15. Apparatus for surface decontamination of instruments or other materials comprising a housing, a cavity within said housing, a container in said cavity for said articles or other materials and made of a material at least partially transparent to microwave energy, means for sealing said container with said articles or other material therein, means connected with said cavity for generating a microwave electromagnetic energy field inside said cavity and said container, means in said container for producing at least 50 percent relative humidity inside said container during irradiation, said container having means associated therewith for selectively establishing communication between the interior of the container and the exterior of the container for introducing a chemical having bactericidal, or sporicidal characteristics into said container, means in said cavity for spreading the microwave energy field in all directions throughout the entire cavity and container, access door means in said housing for introducing and removing said container into and from said cavity, means to automatically expose the contaminated instruments or other materials to microwave energy for a period at least longer than two seconds and means to maintain the level of radiation through said housing to outside thereof during the radiation of said articles and other materials below'l milliwatt per square centimeter at a distance of 2 inches from said housing.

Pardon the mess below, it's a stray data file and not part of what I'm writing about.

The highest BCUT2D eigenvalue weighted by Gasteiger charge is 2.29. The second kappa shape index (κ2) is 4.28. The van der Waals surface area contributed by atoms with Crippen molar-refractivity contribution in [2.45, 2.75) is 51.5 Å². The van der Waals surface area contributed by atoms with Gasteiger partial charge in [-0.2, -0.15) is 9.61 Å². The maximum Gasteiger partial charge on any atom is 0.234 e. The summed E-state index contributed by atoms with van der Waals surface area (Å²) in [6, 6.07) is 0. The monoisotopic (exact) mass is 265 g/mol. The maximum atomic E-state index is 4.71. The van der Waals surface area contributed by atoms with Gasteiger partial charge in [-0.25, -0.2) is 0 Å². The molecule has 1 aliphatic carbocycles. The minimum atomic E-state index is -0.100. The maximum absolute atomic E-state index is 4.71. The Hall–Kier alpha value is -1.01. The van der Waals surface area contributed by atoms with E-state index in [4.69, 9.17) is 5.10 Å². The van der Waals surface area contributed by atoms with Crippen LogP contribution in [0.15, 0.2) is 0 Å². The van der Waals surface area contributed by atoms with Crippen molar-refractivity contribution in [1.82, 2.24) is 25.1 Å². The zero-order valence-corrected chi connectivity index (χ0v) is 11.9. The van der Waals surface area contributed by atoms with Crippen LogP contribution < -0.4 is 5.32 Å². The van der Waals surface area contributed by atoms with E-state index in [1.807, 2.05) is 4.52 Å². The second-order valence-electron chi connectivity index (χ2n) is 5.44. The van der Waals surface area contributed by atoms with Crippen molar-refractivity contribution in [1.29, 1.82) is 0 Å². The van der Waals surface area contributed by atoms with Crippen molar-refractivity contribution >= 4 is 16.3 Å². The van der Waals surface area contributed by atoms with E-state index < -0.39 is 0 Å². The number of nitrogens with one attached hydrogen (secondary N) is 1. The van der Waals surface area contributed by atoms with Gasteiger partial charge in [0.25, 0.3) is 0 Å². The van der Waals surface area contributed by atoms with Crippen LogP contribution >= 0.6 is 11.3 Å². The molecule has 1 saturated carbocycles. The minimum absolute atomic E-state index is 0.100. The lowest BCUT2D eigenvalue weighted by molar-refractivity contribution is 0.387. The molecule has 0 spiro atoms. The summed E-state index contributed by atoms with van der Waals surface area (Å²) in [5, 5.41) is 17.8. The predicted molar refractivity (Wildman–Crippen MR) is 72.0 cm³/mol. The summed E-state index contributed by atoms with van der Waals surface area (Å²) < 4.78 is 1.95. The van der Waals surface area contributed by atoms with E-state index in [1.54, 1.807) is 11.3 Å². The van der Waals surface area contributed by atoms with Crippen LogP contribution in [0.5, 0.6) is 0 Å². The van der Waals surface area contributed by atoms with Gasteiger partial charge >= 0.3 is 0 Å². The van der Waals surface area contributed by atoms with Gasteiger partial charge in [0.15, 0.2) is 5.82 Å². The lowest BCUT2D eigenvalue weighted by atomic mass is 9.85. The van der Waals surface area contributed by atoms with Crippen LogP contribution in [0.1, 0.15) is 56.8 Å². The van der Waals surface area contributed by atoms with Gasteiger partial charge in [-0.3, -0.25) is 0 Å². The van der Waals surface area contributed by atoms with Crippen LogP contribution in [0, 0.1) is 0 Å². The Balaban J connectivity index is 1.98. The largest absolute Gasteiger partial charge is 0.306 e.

16. The invention of claim 15, wherein the chemical sterilant is an organic compound selected from the group consisting of ethylene oxide, propylene oxide, methylbromide, chloropicrin, epichlorohydrin, ethylene immine, glutaraldehyde, formaldehyde, glycidaldehyde, and peracetic acid.
i l l l l
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|U.S. Classification||422/21, 422/22, 219/738, 219/756|
|International Classification||A61L2/08, A61L2/12|